Lynn Named Fellow of the American Association for the Advancement of Science

PULLMAN, Wash. — Kelvin Lynn, director of the Center for Materials Research at Washington State University, has been elected a Fellow in the American Association for the Advancement of Science.

The prestigious honor is given for significant contributions to the advancement of science and requires election by peers in the association. The organization publishes the journal Science and has more than 138,000 members.

Lynn joined WSU in 1996 to direct the MRC, and he holds the Boeing Chair in Advanced Materials. Lynn, a Fellow of the American Physical Society, is world-renowned for his “positron annihilation” research. He obtained a doctoral in Materials Science in 1974 from the University of Utah and spent 22 years at Brookhaven National Lab as a senior physicist and head of the Materials Science Division. In recognition of his pioneering work in the design of positron beams, he received a Department of Energy Award in 1985 in Sustained Outstanding Research. He has recently expanded his interests to laser crystals and wide band gap semiconductors.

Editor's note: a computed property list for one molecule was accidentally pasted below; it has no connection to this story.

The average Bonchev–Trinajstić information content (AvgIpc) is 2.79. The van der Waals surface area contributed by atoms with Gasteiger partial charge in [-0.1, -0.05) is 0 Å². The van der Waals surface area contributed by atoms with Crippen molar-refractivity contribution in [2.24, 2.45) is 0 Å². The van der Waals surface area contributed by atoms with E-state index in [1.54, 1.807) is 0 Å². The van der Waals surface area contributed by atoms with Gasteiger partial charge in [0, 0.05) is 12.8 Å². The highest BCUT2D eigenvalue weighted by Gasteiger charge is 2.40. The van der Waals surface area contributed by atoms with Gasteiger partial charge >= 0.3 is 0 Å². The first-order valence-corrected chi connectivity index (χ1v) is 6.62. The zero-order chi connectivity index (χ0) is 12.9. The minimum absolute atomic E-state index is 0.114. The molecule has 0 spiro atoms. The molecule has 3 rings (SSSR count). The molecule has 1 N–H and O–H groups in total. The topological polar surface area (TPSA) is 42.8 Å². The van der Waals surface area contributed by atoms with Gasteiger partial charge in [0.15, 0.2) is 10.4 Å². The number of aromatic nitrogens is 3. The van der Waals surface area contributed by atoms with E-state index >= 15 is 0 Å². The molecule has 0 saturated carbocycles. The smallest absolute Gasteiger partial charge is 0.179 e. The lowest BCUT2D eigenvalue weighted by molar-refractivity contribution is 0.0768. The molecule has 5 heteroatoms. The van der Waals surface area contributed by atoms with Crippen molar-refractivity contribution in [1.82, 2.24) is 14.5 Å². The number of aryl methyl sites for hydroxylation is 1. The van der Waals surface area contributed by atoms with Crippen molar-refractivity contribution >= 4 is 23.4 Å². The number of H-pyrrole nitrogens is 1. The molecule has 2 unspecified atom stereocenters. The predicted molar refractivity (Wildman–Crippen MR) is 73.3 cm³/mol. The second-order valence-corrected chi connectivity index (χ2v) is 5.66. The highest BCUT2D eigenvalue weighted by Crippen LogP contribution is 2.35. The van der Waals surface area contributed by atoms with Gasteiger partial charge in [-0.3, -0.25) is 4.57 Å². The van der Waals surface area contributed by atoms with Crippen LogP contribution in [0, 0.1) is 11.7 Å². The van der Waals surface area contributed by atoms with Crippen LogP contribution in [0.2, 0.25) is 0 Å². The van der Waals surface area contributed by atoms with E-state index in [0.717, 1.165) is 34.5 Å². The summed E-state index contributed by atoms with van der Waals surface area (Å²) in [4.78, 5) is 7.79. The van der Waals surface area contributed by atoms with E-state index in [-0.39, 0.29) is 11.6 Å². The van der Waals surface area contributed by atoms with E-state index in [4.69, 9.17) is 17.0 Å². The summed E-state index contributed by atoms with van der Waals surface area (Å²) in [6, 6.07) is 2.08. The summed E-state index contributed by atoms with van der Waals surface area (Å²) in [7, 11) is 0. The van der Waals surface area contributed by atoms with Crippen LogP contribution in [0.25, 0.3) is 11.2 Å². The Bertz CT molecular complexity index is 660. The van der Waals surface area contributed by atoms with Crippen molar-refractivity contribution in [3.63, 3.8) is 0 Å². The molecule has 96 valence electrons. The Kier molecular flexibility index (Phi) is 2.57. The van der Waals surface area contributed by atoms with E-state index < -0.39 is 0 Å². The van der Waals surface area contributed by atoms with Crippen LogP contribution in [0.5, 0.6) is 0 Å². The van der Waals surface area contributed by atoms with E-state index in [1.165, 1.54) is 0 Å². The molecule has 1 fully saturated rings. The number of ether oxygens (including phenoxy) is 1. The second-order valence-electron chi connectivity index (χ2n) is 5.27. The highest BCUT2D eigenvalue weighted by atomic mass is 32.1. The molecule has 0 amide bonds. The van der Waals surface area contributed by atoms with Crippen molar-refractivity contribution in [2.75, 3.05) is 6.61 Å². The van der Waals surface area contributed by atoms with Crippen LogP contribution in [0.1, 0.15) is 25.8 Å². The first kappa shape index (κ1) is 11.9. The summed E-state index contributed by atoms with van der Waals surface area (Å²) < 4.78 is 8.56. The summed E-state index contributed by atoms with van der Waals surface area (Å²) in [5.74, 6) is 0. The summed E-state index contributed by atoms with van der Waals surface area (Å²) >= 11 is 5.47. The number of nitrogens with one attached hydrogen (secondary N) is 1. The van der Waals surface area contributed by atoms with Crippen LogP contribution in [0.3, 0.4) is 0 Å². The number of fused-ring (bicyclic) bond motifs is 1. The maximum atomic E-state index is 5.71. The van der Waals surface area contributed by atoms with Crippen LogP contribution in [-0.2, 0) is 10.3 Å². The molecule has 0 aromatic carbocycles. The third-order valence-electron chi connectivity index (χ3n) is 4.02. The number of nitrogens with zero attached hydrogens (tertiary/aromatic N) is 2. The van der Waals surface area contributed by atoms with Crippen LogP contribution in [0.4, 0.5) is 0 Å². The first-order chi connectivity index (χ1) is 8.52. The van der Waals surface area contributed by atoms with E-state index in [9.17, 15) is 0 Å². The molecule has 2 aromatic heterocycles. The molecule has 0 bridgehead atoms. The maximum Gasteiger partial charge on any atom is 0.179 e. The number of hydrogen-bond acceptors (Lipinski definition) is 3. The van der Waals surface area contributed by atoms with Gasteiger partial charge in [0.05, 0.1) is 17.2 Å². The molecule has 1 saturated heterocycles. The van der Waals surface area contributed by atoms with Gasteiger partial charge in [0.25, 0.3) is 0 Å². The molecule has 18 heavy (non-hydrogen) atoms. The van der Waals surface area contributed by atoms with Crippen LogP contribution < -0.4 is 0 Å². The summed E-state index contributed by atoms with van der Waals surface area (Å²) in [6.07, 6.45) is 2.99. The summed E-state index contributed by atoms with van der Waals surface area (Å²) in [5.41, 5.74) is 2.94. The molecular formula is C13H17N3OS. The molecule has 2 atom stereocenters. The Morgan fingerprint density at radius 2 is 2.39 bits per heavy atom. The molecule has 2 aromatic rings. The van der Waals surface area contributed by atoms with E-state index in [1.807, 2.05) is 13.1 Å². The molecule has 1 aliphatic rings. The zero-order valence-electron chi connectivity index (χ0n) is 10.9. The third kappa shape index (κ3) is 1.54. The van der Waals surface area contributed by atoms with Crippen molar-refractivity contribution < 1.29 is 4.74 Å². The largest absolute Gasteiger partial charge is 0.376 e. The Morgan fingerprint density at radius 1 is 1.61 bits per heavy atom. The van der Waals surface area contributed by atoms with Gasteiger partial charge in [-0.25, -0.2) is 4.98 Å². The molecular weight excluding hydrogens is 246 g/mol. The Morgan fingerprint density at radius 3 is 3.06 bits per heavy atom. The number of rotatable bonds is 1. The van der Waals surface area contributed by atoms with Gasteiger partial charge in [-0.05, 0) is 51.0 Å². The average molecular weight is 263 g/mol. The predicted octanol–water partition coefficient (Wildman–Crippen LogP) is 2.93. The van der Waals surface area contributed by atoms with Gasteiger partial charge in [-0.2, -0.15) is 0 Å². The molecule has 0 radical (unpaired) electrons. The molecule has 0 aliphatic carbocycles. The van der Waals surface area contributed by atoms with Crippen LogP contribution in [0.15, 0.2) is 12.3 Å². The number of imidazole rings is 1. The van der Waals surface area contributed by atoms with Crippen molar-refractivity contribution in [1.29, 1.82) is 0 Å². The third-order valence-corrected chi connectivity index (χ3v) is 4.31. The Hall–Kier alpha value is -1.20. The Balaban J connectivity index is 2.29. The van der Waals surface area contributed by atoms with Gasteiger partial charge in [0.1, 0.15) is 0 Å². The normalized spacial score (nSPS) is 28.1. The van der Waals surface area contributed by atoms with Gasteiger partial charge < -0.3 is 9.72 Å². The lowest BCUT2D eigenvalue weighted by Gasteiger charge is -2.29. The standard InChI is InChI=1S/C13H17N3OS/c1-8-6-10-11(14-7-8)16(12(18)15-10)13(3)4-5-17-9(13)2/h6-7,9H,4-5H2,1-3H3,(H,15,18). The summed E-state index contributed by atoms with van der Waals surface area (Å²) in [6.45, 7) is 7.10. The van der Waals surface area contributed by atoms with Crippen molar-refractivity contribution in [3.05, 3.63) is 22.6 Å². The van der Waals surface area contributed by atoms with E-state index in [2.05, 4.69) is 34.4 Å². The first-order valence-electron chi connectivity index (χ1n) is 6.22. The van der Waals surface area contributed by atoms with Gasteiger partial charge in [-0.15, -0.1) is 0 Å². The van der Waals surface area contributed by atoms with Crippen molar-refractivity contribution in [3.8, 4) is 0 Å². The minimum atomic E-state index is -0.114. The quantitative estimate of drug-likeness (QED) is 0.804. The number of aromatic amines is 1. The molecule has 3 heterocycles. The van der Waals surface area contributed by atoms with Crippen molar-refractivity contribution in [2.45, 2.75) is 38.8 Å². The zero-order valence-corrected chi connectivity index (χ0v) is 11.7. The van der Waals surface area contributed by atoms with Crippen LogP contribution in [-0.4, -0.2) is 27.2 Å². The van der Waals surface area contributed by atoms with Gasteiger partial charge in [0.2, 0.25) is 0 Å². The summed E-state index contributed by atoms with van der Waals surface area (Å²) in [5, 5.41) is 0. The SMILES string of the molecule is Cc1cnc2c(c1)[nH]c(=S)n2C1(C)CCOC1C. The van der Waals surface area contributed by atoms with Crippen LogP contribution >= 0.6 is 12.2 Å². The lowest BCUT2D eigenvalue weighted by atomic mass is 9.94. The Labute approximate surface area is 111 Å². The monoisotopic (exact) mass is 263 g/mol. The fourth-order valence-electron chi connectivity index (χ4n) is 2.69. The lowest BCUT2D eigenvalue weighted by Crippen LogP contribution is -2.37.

In 2000, WSU received a $1.1 million grant to build an antimatter-physics research laboratory, on which Lynn is the lead researcher. The grant was the university’s first from the W.M. Keck Foundation, which is noted for funding innovative projects with potential for breakthrough scientific discoveries. Research with particles of antimatter, called positrons, probes the basic interactions and properties of matter and has broad potential applications ranging from the development of a new generation of materials, such as high-quality computer microchips to detecting atomic size defects in thin layers or surfaces of materials. Such research helps advance the development of microelectronics, semiconductors and composites. Other antimatter research is aimed at solving puzzles of galactic proportions such as positron annihilations in interstellar gas or new states of matter.